Understanding refresh token rotation

Dive in and let's talk about why refresh token rotation is an effective way to protect the safety of your refresh tokens.
August 27, 20234 min read
Understanding refresh token rotation


Last week, we have talked about the key aspects of OIDC tokens, and learned the roles and attributes of the refresh token, access token and ID token. Refresh token is a convenient way to obtain new access tokens upon the expiration of older ones, and enables the access token with a short lifetime span.

During the introduction, we also mentioned that in Logto, in order to protect your refresh token safety, we have enforced a “refresh token rotation” mechanism by default.

But what exactly is “refresh token rotation”? How does it benefit our end users? Let’s dive in!

Protect your refresh tokens:

Refresh tokens have prolonged lifetime span, usually in weeks or even months. And since we can obtain new access tokens by refresh token, the refresh token becomes an attractive target for attackers as well. Therefore, according to OAuth 2.0 BCP, the authorization server must take one of the following measures to prevent such attacks.

  • Issuing sender-constrained refresh tokens: the client signs and provide a signature (Sec-Token-Binding) in the refresh request header, so the issued refresh token is cryptographically bound to a specific client. However, only some of the native clients are sender-constrained nowadays, and most of the modern SPAs and mobile clients are public.
  • Refresh token rotation: the authorization server issues a new refresh token (typically when exchanging for a new access token) and invalidate the previous one. This mitigates the risk of a token leakage.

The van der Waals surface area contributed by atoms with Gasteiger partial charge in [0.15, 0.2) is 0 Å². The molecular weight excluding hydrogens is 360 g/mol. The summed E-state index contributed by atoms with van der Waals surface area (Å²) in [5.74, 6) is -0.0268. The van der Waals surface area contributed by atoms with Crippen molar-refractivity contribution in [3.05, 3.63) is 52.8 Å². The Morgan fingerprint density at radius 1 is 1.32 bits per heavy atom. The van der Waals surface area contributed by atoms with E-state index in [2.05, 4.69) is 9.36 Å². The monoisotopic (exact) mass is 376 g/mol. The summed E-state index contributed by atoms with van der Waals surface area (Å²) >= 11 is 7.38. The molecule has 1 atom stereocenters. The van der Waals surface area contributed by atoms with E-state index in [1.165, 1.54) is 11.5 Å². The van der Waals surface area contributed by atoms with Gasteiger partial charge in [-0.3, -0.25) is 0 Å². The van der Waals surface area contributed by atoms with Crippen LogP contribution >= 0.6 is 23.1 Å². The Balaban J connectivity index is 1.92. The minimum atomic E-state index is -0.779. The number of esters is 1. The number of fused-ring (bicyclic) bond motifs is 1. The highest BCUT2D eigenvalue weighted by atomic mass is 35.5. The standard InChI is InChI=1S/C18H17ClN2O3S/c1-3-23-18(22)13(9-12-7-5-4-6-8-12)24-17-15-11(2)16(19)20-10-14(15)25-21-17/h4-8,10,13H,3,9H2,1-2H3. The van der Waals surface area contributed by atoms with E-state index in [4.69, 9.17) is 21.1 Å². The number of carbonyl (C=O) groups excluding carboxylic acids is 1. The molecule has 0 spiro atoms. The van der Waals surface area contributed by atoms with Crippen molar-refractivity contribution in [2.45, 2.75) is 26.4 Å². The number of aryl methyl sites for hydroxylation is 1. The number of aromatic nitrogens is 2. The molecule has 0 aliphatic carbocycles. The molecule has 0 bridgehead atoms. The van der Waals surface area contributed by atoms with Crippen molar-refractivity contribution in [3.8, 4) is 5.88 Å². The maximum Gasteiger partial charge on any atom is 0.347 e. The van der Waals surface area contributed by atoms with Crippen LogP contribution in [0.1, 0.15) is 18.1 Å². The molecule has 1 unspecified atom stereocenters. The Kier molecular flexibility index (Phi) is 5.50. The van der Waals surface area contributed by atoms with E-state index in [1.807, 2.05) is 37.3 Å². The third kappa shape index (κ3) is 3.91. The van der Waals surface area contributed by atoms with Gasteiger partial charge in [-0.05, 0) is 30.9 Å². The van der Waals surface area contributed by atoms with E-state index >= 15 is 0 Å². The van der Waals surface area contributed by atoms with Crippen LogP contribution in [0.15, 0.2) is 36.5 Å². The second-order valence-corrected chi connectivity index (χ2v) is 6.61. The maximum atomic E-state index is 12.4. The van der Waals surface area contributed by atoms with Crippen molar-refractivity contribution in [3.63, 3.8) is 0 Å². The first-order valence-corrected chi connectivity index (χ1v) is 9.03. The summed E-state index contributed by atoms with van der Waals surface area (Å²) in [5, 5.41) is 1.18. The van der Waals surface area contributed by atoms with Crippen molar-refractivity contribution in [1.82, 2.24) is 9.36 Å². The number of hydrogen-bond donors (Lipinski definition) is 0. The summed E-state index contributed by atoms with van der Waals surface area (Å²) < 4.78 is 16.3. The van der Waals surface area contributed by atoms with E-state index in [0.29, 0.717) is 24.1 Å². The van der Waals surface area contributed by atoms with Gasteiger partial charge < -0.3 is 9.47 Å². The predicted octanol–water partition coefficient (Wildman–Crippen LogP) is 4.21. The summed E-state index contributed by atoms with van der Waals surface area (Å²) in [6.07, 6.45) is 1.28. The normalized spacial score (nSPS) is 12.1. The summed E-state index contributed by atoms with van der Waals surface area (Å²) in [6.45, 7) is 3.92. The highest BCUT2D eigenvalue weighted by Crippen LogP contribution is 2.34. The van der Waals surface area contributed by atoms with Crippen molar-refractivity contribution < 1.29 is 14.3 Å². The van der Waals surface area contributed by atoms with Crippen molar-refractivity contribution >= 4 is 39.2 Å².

How does Logto implement refresh token rotation?

In Logto, when a user is successfully signed in, a Grant object will be created first in DB and the subsequently issued refresh token will have a reference grantId and points to the very first Grant object.

Whenever a refresh token rotation occurs, the previous refresh token will be marked as consumed, and the Logto authorization server will issue a new refresh token with the same grantId.

Let’s assume the previous refresh token is leaked, then either the legitimate client or the attacker would have used it to exchange an access token. And no matter who did that, the leaked refresh token must have been rotated and marked as consumed already. One of them who used the consumed refresh token secondly will inform the authorization server of the breach. The authorization server will all refresh tokens with the same grantId will be revoked.

In the case above, after triggering the alarm, the legitimate client can only re-authenticate through sign-in flow again in order to obtain a new refresh token. The attacker, on the other hand, will lose the control of your system and be blocked outside.

When does refresh token rotation happen?

In Logto, the default behavior of a refresh token rotation defines:

  • If the client is sender-constrained, then the refresh token rotation happens when it reaches 70% of its total time-to-live (TTL).
  • If the client is a public client (e.g. single-page web app), the refresh token rotation happens every time it is used to exchange for an access token. The token exchange response will return both a new access token and a new refresh token.

How can I enable/disable refresh token rotation in Logto?

In Logto admin console, go to “Applications” and select the application you would like to toggle refresh token rotation. In the application details page, go to the “Advanced settings” tab, and scroll down to the bottom, you will find the switch along with some other useful settings.

App details

If you turn off the switch, your refresh token will never be rotated until it expires. Thereby, we strongly recommend to always enable refresh token rotation.

Closing notes

Refresh token rotation is a best practice that ensures refresh token safety in your application. Logto follows industry leading best practices and always put user safety as the top priority.

I hope this blog explains well your doubts about refresh token rotation mechanism. Let us know if there is still something unclear. Your feedback and suggestions are always welcome!

Try Logto today and embrace a safer authentication experience.